Category Archives: Guidelines and Rules

Good Friday Hours, YouTube Videos, the 1940 Census, and a Civil War Update

A lot has been happening at 109 E. Jones St. in the past few weeks, so here’s a summary blog post to catch you up.

First of all, please remember that the State Archives will be closed April 6-8, 2012 for the Good Friday holiday. The Search Room will be open to the public for its regularly scheduled hours on Tuesday, April 10th. If you ever need to know what our hours are, what holidays we close for, or how to find parking near the building, please visit the Hours and Parking page on our website.

There is a new set of videos available on our YouTube channel; the five tutorials deal with social media in state government and give guidance on: how North Carolina state government agencies can utilize social media sites to reach citizens in new ways; acceptable use of social media; security concerns; and records retention of public records created on social media sites as well as the preservation of those public records. More tutorials and guidelines on these subjects are available on the Government Records Branch website. Also please remember that you can find video tutorials on how to use our online catalog MARS on our YouTube channel as well.

If you weren’t able to attend the 1940 Census Release Party hosted by the State Library, you can get a good idea of the excitement generated at the event by watching this video from Raleigh’s WRAL. In connection with the release of the 1940 Census, the News and Observer published an article about the North Carolina Digital Collections (NCDC), a joint project of both the State Archives and the State Library and something that I’ve mentioned on this blog often. The NCDC is the home for our Treasures, Christmas materials, Civil War items, WPA cemetery surveys and Bible Records, World War I photographs, and so many other items from our collections, so it was wonderful to see the site get some recognition.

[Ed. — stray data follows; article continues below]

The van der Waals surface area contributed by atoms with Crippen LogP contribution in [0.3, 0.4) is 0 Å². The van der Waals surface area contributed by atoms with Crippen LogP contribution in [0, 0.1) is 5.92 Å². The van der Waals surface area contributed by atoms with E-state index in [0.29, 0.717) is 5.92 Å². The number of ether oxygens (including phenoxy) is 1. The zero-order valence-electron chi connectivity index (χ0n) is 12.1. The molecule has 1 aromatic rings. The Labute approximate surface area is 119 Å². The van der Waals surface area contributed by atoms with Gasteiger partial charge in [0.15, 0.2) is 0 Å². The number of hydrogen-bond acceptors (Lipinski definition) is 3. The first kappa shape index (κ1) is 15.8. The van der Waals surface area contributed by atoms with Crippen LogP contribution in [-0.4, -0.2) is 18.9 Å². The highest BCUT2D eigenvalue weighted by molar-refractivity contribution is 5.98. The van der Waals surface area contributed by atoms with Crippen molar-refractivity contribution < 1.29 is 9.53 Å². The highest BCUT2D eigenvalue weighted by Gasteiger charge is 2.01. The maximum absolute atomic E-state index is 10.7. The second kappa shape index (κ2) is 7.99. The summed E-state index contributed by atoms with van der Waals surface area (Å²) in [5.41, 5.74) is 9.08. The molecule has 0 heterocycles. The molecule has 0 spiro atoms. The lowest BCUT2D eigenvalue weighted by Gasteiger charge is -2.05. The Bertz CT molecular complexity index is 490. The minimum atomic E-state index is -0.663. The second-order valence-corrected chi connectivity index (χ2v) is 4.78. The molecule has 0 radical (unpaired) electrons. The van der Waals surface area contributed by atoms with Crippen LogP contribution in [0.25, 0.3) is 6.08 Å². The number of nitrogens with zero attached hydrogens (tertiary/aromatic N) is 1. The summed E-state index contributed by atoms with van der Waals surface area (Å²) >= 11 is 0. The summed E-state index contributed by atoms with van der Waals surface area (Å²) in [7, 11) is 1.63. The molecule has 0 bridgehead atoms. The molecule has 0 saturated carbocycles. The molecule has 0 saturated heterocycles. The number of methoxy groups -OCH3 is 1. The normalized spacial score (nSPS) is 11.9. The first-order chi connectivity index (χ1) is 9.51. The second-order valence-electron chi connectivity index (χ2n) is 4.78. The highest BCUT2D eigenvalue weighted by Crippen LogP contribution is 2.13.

Speaking of the Civil War, there are new posts on our Civil War 150 blog and several of my coworkers have persistently reminded me that I need to pass that information on to all of our readers here. So, here is a quick list (with links) of what’s new on that site:

Finally, there is an updated version of the Guide to Newspapers on Microfilm in the North Carolina State Archives available in PDF format from our website. If you have questions about these or any other topics, you can always ask it in the comments on the blog or email us at: archives@ncdcr.gov. And if you want to keep up to date on the latest news from the State Archives, you can always follow us on Twitter.

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Scanning Public Records: Laying the Groundwork Workshop

This announcement comes from the Government Records Branch: